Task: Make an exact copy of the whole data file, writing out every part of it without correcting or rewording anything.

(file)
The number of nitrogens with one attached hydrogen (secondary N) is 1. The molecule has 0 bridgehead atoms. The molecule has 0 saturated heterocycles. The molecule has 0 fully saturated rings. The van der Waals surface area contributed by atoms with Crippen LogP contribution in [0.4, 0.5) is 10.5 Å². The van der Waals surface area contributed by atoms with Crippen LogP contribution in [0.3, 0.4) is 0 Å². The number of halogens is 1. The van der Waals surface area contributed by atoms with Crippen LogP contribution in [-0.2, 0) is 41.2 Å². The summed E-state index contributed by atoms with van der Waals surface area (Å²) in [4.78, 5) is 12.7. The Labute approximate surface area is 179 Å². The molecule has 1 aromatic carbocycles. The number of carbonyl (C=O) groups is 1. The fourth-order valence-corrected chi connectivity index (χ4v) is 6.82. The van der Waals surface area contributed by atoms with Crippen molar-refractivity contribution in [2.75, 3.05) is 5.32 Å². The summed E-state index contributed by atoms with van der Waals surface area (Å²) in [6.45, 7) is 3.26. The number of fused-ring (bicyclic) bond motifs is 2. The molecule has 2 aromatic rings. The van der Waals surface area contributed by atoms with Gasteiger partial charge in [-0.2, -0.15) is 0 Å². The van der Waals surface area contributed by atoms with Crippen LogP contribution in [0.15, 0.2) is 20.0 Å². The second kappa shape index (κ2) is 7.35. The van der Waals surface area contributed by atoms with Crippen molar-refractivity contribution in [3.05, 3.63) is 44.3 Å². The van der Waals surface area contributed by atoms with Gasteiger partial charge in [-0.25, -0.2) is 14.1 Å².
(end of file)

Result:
The number of nitrogens with one attached hydrogen (secondary N) is 1. The molecule has 0 bridgehead atoms. The molecule has 0 saturated heterocycles. The molecule has 0 fully saturated rings. The van der Waals surface area contributed by atoms with Crippen LogP contribution in [0.4, 0.5) is 10.5 Å². The van der Waals surface area contributed by atoms with Crippen LogP contribution in [0.3, 0.4) is 0 Å². The number of halogens is 1. The van der Waals surface area contributed by atoms with Crippen LogP contribution in [-0.2, 0) is 41.2 Å². The summed E-state index contributed by atoms with van der Waals surface area (Å²) in [4.78, 5) is 12.7. The Labute approximate surface area is 179 Å². The molecule has 1 aromatic carbocycles. The number of carbonyl (C=O) groups is 1. The fourth-order valence-corrected chi connectivity index (χ4v) is 6.82. The van der Waals surface area contributed by atoms with Crippen molar-refractivity contribution in [2.75, 3.05) is 5.32 Å². The summed E-state index contributed by atoms with van der Waals surface area (Å²) in [6.45, 7) is 3.26. The number of fused-ring (bicyclic) bond motifs is 2. The molecule has 2 aromatic rings. The van der Waals surface area contributed by atoms with Gasteiger partial charge in [-0.2, -0.15) is 0 Å². The van der Waals surface area contributed by atoms with Crippen LogP contribution in [0.15, 0.2) is 20.0 Å². The second kappa shape index (κ2) is 7.35. The van der Waals surface area contributed by atoms with Crippen molar-refractivity contribution in [3.05, 3.63) is 44.3 Å². The van der Waals surface area contributed by atoms with Gasteiger partial charge in [-0.25, -0.2) is 14.1 Å².